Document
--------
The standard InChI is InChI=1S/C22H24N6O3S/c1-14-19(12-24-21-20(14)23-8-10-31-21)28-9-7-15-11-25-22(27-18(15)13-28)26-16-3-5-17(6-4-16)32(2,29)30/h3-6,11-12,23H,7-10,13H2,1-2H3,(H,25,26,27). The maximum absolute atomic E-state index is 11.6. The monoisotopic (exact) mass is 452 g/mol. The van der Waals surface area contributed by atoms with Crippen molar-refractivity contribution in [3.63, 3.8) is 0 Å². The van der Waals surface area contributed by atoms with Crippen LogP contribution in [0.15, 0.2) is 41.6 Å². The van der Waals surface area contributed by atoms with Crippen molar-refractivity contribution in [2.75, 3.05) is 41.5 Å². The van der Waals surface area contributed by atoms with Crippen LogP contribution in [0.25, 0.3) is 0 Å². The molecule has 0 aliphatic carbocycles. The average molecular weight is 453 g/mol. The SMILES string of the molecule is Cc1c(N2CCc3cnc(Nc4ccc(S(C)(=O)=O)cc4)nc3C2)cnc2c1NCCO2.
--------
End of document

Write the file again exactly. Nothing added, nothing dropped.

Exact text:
The standard InChI is InChI=1S/C22H24N6O3S/c1-14-19(12-24-21-20(14)23-8-10-31-21)28-9-7-15-11-25-22(27-18(15)13-28)26-16-3-5-17(6-4-16)32(2,29)30/h3-6,11-12,23H,7-10,13H2,1-2H3,(H,25,26,27). The maximum absolute atomic E-state index is 11.6. The monoisotopic (exact) mass is 452 g/mol. The van der Waals surface area contributed by atoms with Crippen molar-refractivity contribution in [3.63, 3.8) is 0 Å². The van der Waals surface area contributed by atoms with Crippen LogP contribution in [0.15, 0.2) is 41.6 Å². The van der Waals surface area contributed by atoms with Crippen molar-refractivity contribution in [2.75, 3.05) is 41.5 Å². The van der Waals surface area contributed by atoms with Crippen LogP contribution in [0.25, 0.3) is 0 Å². The molecule has 0 aliphatic carbocycles. The average molecular weight is 453 g/mol. The SMILES string of the molecule is Cc1c(N2CCc3cnc(Nc4ccc(S(C)(=O)=O)cc4)nc3C2)cnc2c1NCCO2.